As has already been diaried by Hunter, one of the authors of the discredited Heritage 'study' on immigration turns out to have written a dissertation on the need to exclude Hispanic immigration due to their alleged lower IQs. Others have already discussed/explained/facepalmed the obvious bigotry of this position. I am more concerned with another question.
Who the fuck signed off on Richwine's dissertation?
Richwine 'earned' his PhD in Public Policy in 2009 from Harvard's Kennedy School of Government. His dissertation committee consisted of
George J. Borjas (chair)
Richard J. Zeckhauser
Borjas is your basic, run-of-the-mill anti-immigrant conservative, with substantial scholarly and popular works explaining just how bad brown people are for America.
Zeckhauser is more of a money guy, but his wikipedia page describes him as one of "the "whiz kids" assembled by Defense Secretary Robert S. McNamara to apply cutting-edge analysis to Cold War military strategy."
The oddball in this list is Christopher Jenks. Jenks is currently on the editorial board of the American Prospect and many decades ago he was the editor of the New Republic. In the acknowledgements of Richwine's dissertation, he states that
I want to thank my Harvard committee members, starting with George Borjas, who helped me navigate the minefield of early graduate school and has now seen me through to the finish. Richard Zeckhauser, never someone to shy away from controversial ideas, immediately embraced my work and offered new ideas as well as incisive critiques. Christopher Jencks generously signed on as the committee's late addition and offered his own valuable input.
Reading between the lines, it seems to me that someone refused to pass the dissertation as written, and Jenks was brought in late.
Whatever else, these three people signed and passed Richwine's obviously bigotted and substandard dissertation. A dissertation that was so obviously wrong and bigoted that the Heritage Foundation...the Heritage Foundation...distanced themselves from Richwine immediately.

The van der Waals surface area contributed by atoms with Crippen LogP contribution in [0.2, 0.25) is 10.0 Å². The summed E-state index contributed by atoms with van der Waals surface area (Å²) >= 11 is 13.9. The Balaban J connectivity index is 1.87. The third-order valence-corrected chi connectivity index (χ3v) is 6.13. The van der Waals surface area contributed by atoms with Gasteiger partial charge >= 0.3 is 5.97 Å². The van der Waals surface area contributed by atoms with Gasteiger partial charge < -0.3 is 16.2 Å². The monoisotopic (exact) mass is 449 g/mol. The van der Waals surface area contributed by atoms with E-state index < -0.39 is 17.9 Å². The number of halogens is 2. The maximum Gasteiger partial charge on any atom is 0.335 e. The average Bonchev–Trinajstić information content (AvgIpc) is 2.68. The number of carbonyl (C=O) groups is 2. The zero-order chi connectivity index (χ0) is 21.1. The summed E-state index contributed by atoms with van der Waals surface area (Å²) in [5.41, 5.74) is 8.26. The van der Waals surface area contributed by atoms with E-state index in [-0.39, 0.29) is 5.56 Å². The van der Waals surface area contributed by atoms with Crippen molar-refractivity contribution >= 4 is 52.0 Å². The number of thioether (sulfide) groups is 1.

These three professors should be held publicly accountable. More-so, I believe that the signatures of these professors demonstrate, unequivocally, that simple bigotry resides at the heart of movement conservatism--and that this bigotry is no different whether taking about teabaggers or 'scholars'.
The dean of the Kennedy School of Government is David T. Ellwood, (david_ellwood@Harvard.Edu). I've already dropped him a line asking why the School awarded Richwine a PhD and what they plan to do in the future to prevent it from happening again. Perhaps you might as well.
Thu May 09, 2013 at 12:12 PM PT: Sorry to have been absent from this diary for so long now. When I posted it I never thought it would get to the rec list, and I was frankly startled to see it still there when I woke up this morning. I stuck around as long as I could.
A couple thoughts to add after all the comments.
1. Clearly there is too much variation and potential hijinks about PhD committees for my claim that the late addition of Jencks might show some problems in getting people to sign off on the dissertation. That was based on my experience as a professor in one discipline and school. Clearly, every school and discipline seems to do things differently. So, I concede that I overstated that.
2. Many folks are saying things like Harvard is a bullshit institution, Bush got his MBA there, it is a school for the 1%, etc. At some level all of that is true. I have my PhD (not from Harvard), and I would be the first to admit that a PhD does not indicate some great level of intelligence. That said, there is a difference between a PhD and an MBA, and while Harvard is seriously over-rated, they aren't the simple hacks some claim them to be. A Harvard PhD does still mean something to many folks.
I can live with dumb people getting PhDs for dumb things. Its always happened and it always will. But a PhD for what is basically a low-budget version of 19th and early-20th century eugenics? No, that is too fucking far. That is beyond what is acceptable.